LeBron has won seven straight Eastern Conference titles, usually traversing an easier road to the NBA Finals than the Western Conference champion. With the West projecting to remain better for the foreseeable future, does this hint LeBron plans to stay East and wants to keep his advantage? Remaining with the Cavaliers seems slightly more likely now, though maybe LeBron will leave for the 76ers or some other Eastern Conference team. I doubt he knows yet, but I also think he cares about his conference-title streak for legacy reasons – to the point it could affect his free agency. So, this could be preemptive lobbying.

In the past, LeBron has had Silver’s ear. But Silver specifically said in Los Angeles he wasn’t concerned with the tradition issues LeBron raises.

I’m not either.

The NBA has always split the postseason by East and West, but teams have been too fluid between the conferences to feel beholden to the current setup. Current Eastern Conference teams Atlanta Hawks, Chicago Bulls, Detroit Pistons, Indiana Pacers, Miami Heat, Milwaukee Bucks and Orlando Magic have all been in the Western Conference while in their current locations. And vice versa with the Houston Rockets and San Antonio Spurs. (The New Orleans Hornets were in the Eastern Conference before they became the Pelicans and surrendered their history to Charlotte, and the Pelicans are now in the West.)

To Silver, the obstacle is travel. Concern is frequently raised about the possible effects of cross-coast playoff series.

I’m more concerned about the regular season.

Right now, teams play 52 intra-conference and 30 inter-conference. To most logically implement 1-16 seeding, the NBA would have to balance the regular-season schedule. That not only means more travel, it means more awkward start times due to time-zone difference. East Coast fans don’t want to stay up until 10 p.m. to watch their favorite team tip off during Western Conference road trips. West Coast fans don’t want to rush home from work or school to see their favorite team tip off at 4 p.m. during Eastern Conference road trips.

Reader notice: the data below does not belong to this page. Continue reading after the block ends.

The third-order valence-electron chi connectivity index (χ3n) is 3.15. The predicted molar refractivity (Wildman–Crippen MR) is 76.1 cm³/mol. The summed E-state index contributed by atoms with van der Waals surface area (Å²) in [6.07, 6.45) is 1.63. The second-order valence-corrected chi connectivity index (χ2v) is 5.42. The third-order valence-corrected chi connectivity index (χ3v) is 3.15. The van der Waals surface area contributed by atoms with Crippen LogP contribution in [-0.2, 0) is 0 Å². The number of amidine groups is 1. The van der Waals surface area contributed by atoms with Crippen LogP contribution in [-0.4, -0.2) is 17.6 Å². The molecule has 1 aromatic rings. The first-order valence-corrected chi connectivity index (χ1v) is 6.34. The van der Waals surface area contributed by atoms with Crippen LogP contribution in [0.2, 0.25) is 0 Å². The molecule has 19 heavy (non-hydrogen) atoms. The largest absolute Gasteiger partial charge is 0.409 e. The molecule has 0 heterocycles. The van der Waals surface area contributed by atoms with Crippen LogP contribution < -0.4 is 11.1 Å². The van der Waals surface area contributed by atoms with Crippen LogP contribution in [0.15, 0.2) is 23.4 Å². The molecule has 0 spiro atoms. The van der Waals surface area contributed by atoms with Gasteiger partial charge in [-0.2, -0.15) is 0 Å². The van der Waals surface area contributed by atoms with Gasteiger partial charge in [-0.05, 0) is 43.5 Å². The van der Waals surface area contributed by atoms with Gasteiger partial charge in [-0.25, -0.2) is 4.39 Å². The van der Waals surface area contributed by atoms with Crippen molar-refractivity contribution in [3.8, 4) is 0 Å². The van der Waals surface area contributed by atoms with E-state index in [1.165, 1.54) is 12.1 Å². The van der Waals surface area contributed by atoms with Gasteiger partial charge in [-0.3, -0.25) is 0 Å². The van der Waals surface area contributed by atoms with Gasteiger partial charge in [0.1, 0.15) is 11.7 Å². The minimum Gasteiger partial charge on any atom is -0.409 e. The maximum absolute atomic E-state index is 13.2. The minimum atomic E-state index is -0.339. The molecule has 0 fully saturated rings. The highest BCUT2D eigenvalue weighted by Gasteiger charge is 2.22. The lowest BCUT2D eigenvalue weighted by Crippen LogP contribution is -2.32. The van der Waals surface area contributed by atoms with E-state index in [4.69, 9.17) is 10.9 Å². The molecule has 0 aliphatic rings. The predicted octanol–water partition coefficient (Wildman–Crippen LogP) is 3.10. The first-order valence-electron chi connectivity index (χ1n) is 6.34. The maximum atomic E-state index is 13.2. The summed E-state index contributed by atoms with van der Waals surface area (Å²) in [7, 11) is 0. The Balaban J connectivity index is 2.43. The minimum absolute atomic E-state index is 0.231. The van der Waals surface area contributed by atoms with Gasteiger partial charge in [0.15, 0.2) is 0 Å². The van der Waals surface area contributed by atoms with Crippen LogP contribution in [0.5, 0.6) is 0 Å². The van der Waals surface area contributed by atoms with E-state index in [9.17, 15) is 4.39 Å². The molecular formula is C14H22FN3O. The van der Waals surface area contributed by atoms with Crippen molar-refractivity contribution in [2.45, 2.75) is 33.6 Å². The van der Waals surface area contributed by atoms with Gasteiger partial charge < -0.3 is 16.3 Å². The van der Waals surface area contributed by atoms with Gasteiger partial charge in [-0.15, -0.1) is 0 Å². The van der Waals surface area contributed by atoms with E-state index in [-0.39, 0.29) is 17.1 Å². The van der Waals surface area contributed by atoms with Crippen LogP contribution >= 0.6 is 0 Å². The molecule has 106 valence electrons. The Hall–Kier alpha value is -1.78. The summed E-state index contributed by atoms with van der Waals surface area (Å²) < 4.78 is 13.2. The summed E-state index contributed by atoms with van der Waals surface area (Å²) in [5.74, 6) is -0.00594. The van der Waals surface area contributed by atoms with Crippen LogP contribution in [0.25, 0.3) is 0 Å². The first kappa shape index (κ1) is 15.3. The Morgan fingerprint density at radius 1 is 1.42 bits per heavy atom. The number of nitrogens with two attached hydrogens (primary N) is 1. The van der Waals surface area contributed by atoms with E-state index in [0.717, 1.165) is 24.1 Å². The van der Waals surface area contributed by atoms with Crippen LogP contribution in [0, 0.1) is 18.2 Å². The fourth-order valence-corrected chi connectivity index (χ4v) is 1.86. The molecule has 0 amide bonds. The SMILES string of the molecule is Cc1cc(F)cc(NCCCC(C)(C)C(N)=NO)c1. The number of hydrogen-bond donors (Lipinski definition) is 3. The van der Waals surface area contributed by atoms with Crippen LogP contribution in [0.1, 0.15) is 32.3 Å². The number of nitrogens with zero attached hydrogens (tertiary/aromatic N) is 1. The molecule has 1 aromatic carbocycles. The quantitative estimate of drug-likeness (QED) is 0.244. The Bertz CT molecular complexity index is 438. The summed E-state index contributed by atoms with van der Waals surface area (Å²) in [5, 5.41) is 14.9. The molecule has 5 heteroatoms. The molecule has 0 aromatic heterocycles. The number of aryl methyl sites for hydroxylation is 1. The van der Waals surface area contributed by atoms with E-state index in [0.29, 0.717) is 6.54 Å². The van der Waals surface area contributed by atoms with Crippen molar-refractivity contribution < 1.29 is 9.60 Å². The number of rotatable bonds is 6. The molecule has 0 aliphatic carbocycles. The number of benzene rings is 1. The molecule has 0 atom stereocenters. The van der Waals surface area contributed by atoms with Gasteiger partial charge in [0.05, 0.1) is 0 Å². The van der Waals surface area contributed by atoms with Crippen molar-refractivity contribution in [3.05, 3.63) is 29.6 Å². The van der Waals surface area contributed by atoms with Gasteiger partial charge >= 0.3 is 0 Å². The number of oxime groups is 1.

And then there’s the biggest and maybe only real issue: It’s virtually impossible to see enough Eastern Conference owners, who benefit from the current format, voting to change it.

Victor Oladipo’s practice dunk better than anything he – or maybe anyone – did in dunk contest (video)

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Victor Oladipo has grown into far more than just a dunker.

In fact, in Saturday’s dunk contest, he didn’t look like a dunker at all.

The Pacers star missed all three attempts of his first dunk, and a Black Panther mask was by far the biggest draw of his second. Oladipo was eliminated after the first round.

Maybe Dennis Smith Jr. wasn’t the only eliminated dunker who left something in his bag. This Oladipo dunk – 180 degrees, throwing ball off the backboard with his left hand while in mid-air, dunking with his right hand – while preparing in Los Angeles was awesome.

Larry Nance Jr. had the contest’s best dunk. This would have rivaled it.

Pelicans owner Tom Benson hospitalized with flu symptoms

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METAIRIE, La. (AP) — New Orleans Saints and Pelicans Owner Tom Benson has been hospitalized with flu symptoms.

A statement released Wednesday by the NFL and NBA clubs says their 90-year-old owner is resting comfortably at Ochsner Medical Center, a hospital which also serves as a major sponsor and which owns naming rights to the teams’ training headquarters.

Benson has owned the New Orleans Saints since 1985 and bought the New Orleans Pelicans in 2012.

In recent years, Benson has overhauled his estate plan so that his third wife, Gayle, would be first in line to inherit control of the two major professional franchises.

 

Report: Seattle hosting Kings-Warriors preseason game

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Kevin Durant spent his rookie season in Seattle, before the SuperSonics moved to Oklahoma City and became the Thunder. He has said Seattle fans deserved to see him grow up in the NBA after supporting his promising start.

They’ll get their chance.

Ailene Voisin of The Sacramento Bee:

The Kings and Golden State Warriors have scheduled a preseason game next season in Seattle, according to multiple league sources.

The Oct. 6 meeting between Northern California teams will be the first NBA game in the Key Arena since the Sonics moved to Oklahoma City after the 2007-08 season and became the Thunder.

This game will be loaded with storylines. Not only Durant, but the Kings considered moving to Seattle a few years ago. And of course, the return of NBA basketball to Seattle.

At some point, Seattle will get its own team again. For now, this preseason game creates intrigue there.